Too much TV could lead to depression
A study out of the University of Pittsburgh reports that watching television during one’s adolescence could lead to depression down the road.
Researchers used data from 4,142 adolescents who were not depressed when the study began. After seven years, over 7 percent showed signs of depression. The study reports that 6 percent of those who watched less than three hours of television per day were depressed, while over 17 percent who watched more than nine hours per day had depression symptoms.
The association between television and depression was found to be stronger in boys than in girls, but the study found no association with computer games, videocassettes or radio.
Scientists stressed that since they don’t know what it is about television exposure that is associated with depression they were uneasy to make any “blanket recommendations” based on their findings.
Obama to crackdown on mercury
The Obama administration announced last week that it will seek to reverse the Bush administration laissez-faire approach to regulating mercury pollution from power plants.
An appeals court previously ruled that the Bush administration’s policy of letting utility companies buy emission credits instead of actually reducing emissions violated the law. The former administration subsequently brought the case to the Supreme Court.
Obama’s Department of Justice submitted documents to the Supreme Court on Friday aiming to dismiss the Bush administration’s appeal of the current mercury regulations.
The Environmental Protection Agency also said it plans to write a rule limiting power plant mercury emissions.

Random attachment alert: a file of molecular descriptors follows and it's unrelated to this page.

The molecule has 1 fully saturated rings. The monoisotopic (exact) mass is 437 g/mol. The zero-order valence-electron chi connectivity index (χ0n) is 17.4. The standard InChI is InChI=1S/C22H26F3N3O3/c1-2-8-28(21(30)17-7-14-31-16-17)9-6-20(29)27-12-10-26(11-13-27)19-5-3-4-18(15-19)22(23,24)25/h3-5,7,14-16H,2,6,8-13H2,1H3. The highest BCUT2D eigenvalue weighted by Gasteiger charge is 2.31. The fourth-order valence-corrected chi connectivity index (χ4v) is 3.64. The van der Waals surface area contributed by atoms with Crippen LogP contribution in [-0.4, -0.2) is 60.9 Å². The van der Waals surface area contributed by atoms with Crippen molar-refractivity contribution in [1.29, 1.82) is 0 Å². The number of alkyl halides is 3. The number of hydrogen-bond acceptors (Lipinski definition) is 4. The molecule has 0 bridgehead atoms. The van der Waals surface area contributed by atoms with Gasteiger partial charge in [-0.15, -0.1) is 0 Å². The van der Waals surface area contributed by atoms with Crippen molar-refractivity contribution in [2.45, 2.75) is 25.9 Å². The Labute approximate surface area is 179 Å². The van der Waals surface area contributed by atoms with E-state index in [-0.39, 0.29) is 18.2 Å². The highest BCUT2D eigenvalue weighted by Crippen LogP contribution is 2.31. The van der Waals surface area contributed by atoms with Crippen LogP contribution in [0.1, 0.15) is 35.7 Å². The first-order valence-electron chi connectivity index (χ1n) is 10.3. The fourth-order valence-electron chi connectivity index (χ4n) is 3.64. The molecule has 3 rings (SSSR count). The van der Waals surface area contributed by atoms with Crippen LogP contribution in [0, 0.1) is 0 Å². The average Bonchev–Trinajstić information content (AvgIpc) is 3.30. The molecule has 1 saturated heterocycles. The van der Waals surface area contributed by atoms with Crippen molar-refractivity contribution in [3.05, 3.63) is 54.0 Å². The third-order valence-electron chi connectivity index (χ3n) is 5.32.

Coal-burning power plants are the largest human-induced release of mercury into the environment. The mercury vapor these plants emit eventually settles into water and works its way into the aquatic food chain. High mercury levels in fish can cause harmful health effects especially in small children and pregnant women leading to neurological problems, according to the EPA.
(Source: Associated Press)
New fishing grounds closed in Arctic Sea
Thanks to global warming, over 150,000 square nautical miles north of the Bering Strait are now accessible to commercial fishing.
But while the ice sheets may have melted to make the rich fishing area physically accessible, a federal fishery panel voted Thursday to close it off. The pre-emptive closure was unusual because both the fishing industry and conservation groups alike supported the unanimous decision.
This marks the first time the United States closed a fishery as the result of climate change, as opposed to overfishing. The closure does not include any existing fishing sites in the Arctic, which accounts for a large portion of American seafood.
The ban will remain in place until more scientists can complete a more thorough analysis of the area. Indigenous populations will continue to be allowed to fish for subsistence.